It’s right that truly original ideas are celebrated. That’s because they are exceptionally rare: it was said of Einstein that he only had two new ideas; they just happened to be the Special Theory of Relativity and the General Theory of Relativity. One of the most famous original thinkers before him, Isaac Newton, acknowledged that he got his ideas through “standing on the shoulders of giants” (though this might have been a mean dig at a short rival).
In business it’s often a struggle to identify more than a handful of ideas without precedent. Steve Jobs was a genius for launching the first phone with a touchscreen and apps? Nope: IBM got there fully 13 years earlier. Today’s dominant ETF providers, BlackRock and Vanguard, popularised an idea conceived first by the Toronto Stock Exchange. Even Henry Ford, according to his contemporary at Ford Motor Co, Charles E Sorenson, wasn’t the father of assembly line production, he was just the sponsor of it.
The same is true in just about any field of human endeavour (particularly creative ones). For most of us, there’s not much point wringing our hands about not being geniuses. When it comes to publishing and content marketing, we can all be sponsors and developers of others’ good ideas and, in the process, create arresting and useful content that burnishes our brands. After all, what most people mean when they talk about original thinking (or thought leadership, if you like) relates instead to original modes of expression or exposition.
These are obviously crucial. You can’t go plagiarising other people or repeating exactly what you said yesterday. You can, though, pay homage to other people’s thinking – if it is worth repeating, and assuming you give them due credit – and reiterate points you made yesterday that remain valid today. Both can lead to good quality content if they are expressed with clarity, brevity and perhaps a modicum of wit.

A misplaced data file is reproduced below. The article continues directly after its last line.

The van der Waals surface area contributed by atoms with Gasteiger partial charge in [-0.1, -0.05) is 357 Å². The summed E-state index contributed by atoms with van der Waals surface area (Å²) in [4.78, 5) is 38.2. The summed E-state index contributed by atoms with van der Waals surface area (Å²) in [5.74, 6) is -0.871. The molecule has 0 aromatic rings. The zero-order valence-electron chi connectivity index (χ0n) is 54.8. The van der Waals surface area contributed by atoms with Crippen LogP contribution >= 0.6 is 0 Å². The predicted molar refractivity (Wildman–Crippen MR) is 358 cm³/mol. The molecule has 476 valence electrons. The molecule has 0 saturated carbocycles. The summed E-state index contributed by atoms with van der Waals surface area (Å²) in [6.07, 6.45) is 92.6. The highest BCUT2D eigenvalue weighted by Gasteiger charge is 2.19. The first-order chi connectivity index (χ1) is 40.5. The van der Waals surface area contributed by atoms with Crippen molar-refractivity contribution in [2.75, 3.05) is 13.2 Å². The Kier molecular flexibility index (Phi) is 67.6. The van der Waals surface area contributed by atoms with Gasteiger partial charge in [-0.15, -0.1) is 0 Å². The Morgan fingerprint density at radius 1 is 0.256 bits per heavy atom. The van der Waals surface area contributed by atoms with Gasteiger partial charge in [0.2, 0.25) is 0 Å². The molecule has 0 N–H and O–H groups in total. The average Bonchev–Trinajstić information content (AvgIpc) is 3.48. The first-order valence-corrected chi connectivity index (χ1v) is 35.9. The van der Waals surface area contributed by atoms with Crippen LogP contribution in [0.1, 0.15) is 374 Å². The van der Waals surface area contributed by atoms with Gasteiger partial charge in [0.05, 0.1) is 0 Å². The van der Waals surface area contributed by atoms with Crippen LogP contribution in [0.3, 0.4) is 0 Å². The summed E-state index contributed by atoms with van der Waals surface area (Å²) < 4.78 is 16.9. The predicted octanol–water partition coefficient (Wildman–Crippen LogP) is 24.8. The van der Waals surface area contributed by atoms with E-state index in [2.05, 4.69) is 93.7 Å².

It’s important to recognise this point when planning a content campaign. At the broadest level your competitors are likely to be talking about the same topics, and you are likely to encounter the same issues time and again. That doesn’t mean you should stay silent, even if you don’t think everything you publish is staggeringly original. After all, the internet has a (very) short memory.
And when you do have something to say that no one else can (because it is truly original) or will (because it is brave or contrarian), then make it work doubly hard. So you invested in a lot in a truly ground-breaking study last year? You can come back to it again and again, focusing on slightly different angles each time. So you called the crash when everyone else was piling in? Keep referring back to it to remind your audience of your perspicacity.
Of course, judicious editorial judgement is required. But if you are used to reading the op-ed pages of respected newspapers (which had to fill pages for many decades before the internet came along), you’ll see that repeating yourself is hardly a cardinal sin – unlike not publishing anything.
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